The poem below was published in Church Citizens' Voice on 16th April 2016. It is another facet of the colourful and multi-talented persona of Vargheseji. He has explained that the allegory of the juicy fruit is about our partners who give themselves to us without reservation. Sir Isaac Newton would have definitely cherished this poem while holding the apples in his hand. Isaac Gomes, Asso. Editor, Church Citizens' Voice.
You lie forlorn and all alone,
none near you to mourn your passing,
you are reduced to just skeletons,
all flesh denuded and gone,
deserted you are by one and all.
In the glory days of your youth,
you were a joy to behold,
in great splendour, verve and life,
your foliage was fresh and green,
abundant crimson blooms adorning you,
all branches laden with succulent fruits,
birds pecking at them in frenzied rush.
I too stood enchanted and in bliss,
caressing the skin smooth fruits,
feeling their youthful, fullness,
in sheer joy, biting delicious flesh,
in mad eagerness, relishing
and ravaging on and on non-stop
till primordial hunger assuaged,
for days, weeks, months and more,
you were unselfish, generous to a fault
unreserved, a bounty seemed inexhaustible.
Now I gaze at your uncouth skeletons,
strewn ungainly everywhere,
soon you will rot and go,
disappear leaving no trace at all,
yet you are food for vermin and bugs,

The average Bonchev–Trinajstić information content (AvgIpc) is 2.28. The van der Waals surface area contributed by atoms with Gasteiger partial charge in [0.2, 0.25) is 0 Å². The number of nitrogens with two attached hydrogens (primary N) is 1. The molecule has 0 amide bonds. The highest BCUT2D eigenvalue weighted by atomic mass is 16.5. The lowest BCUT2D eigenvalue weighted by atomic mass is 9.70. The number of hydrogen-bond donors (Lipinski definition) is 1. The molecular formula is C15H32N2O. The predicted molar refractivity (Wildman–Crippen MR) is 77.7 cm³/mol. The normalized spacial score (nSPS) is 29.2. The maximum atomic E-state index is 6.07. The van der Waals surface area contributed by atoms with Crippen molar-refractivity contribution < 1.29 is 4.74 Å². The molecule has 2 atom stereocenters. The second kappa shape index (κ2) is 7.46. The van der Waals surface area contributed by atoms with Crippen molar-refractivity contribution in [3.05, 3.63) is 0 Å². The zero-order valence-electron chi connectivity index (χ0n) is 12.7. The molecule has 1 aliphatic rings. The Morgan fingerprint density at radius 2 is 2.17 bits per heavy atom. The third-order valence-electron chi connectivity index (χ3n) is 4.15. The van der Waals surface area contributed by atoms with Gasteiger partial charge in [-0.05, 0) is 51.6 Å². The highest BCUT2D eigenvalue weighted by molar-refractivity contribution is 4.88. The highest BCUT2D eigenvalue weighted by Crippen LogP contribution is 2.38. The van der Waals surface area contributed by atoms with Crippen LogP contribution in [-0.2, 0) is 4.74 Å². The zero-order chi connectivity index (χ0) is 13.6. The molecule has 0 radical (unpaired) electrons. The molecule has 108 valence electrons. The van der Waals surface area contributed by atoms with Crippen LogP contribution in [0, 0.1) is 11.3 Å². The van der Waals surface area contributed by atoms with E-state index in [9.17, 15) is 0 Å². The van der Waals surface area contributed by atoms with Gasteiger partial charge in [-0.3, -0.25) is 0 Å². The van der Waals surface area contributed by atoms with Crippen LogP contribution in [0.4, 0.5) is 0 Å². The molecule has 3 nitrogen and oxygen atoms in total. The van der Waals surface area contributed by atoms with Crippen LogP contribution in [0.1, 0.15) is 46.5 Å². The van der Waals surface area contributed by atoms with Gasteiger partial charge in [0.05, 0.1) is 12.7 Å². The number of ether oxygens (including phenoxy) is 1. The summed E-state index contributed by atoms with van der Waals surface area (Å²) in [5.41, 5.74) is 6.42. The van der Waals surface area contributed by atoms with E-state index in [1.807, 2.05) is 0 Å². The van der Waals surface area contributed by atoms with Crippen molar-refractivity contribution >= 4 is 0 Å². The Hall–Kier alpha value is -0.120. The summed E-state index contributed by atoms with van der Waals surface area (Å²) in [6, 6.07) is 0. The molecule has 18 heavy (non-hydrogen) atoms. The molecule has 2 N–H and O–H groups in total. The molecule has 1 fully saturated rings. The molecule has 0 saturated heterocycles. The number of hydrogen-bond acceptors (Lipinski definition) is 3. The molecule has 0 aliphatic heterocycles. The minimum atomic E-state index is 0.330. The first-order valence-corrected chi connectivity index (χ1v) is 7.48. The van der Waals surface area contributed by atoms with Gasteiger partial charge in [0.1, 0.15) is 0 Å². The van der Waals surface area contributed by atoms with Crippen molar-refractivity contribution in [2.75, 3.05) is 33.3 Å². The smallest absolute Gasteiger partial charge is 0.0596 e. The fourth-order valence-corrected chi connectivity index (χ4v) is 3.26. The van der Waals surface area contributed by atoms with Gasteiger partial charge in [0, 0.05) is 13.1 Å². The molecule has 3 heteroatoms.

sustaining chain of life eons to come.
An unending saga of birth and rebirth.
Why did you came out to be born,
from the bowels of earth and grew,
and bore fruits and withered,
to bare bones and then nothing,
like me who came by chance birth and,
will go like the millions preceded,
to where I know not, nor do care,
or worry, even for a while.
They say birth is an accident,
and only death the certainty,
nature is but natural selection,
and life, a dire constant struggle
for precarious existence; competing
for food and mate, warmth and shelter.
The earth one stands is but a speck
in endless space, among melting clouds,
and nature is a grim slaughter house,
of strife and of warring species,
one creature is food of the other,
for life and growth; a life of short duration,
for transient hold to pass on genes.
Man is not son of God, but of strife,
God has fled to the great unknown,
or to limitless space, will never return,
Heaven is a mere sky and space,
an empty void, earth a passing thing,
a transient foothold to hence to end,
leaving not a wrack behind, not even
a shadow left; everything a mirage,
moment’s precipitation of brief duration,
existence is of no consequence,
and a riddle of scant meaning,
random chances thrown up with
no purpose and destiny too.
Then why the bother and sulk?
It is no use to whine and cry.
So gaze at setting sun’s myriad hues,
in waves of sea and that come and go.
Behold the cherubic smile and joy,
spreading across faces of babes,
and cherish flowers of the spring.